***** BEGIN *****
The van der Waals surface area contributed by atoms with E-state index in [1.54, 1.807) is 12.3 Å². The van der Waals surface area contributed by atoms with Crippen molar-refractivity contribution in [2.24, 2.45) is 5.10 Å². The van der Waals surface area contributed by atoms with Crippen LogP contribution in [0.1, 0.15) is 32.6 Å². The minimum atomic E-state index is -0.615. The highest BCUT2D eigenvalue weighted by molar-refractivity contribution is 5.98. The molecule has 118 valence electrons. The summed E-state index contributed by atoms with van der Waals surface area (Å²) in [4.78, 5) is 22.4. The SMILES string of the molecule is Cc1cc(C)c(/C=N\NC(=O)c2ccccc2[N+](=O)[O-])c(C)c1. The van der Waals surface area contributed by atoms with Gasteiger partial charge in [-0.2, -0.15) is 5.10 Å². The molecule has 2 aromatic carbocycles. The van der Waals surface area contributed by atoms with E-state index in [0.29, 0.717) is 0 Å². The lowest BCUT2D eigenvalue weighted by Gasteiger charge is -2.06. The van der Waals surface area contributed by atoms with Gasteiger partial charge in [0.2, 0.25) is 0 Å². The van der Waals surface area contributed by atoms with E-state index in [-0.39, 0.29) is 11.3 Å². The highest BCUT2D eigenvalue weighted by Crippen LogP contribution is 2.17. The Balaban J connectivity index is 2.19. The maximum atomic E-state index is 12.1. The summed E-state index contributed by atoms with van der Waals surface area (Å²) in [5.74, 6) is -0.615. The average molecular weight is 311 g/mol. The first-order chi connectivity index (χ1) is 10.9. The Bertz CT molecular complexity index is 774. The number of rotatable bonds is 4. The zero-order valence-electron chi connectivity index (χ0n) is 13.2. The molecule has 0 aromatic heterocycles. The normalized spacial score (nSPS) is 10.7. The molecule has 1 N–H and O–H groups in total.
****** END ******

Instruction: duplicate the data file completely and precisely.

The van der Waals surface area contributed by atoms with E-state index in [1.54, 1.807) is 12.3 Å². The van der Waals surface area contributed by atoms with Crippen molar-refractivity contribution in [2.24, 2.45) is 5.10 Å². The van der Waals surface area contributed by atoms with Crippen LogP contribution in [0.1, 0.15) is 32.6 Å². The minimum atomic E-state index is -0.615. The highest BCUT2D eigenvalue weighted by molar-refractivity contribution is 5.98. The molecule has 118 valence electrons. The summed E-state index contributed by atoms with van der Waals surface area (Å²) in [4.78, 5) is 22.4. The SMILES string of the molecule is Cc1cc(C)c(/C=N\NC(=O)c2ccccc2[N+](=O)[O-])c(C)c1. The van der Waals surface area contributed by atoms with Gasteiger partial charge in [-0.2, -0.15) is 5.10 Å². The molecule has 2 aromatic carbocycles. The van der Waals surface area contributed by atoms with E-state index in [0.29, 0.717) is 0 Å². The lowest BCUT2D eigenvalue weighted by Gasteiger charge is -2.06. The van der Waals surface area contributed by atoms with Gasteiger partial charge in [0.2, 0.25) is 0 Å². The van der Waals surface area contributed by atoms with E-state index in [-0.39, 0.29) is 11.3 Å². The highest BCUT2D eigenvalue weighted by Crippen LogP contribution is 2.17. The Balaban J connectivity index is 2.19. The maximum atomic E-state index is 12.1. The summed E-state index contributed by atoms with van der Waals surface area (Å²) in [5.74, 6) is -0.615. The average molecular weight is 311 g/mol. The first-order chi connectivity index (χ1) is 10.9. The Bertz CT molecular complexity index is 774. The number of rotatable bonds is 4. The zero-order valence-electron chi connectivity index (χ0n) is 13.2. The molecule has 0 aromatic heterocycles. The normalized spacial score (nSPS) is 10.7. The molecule has 1 N–H and O–H groups in total.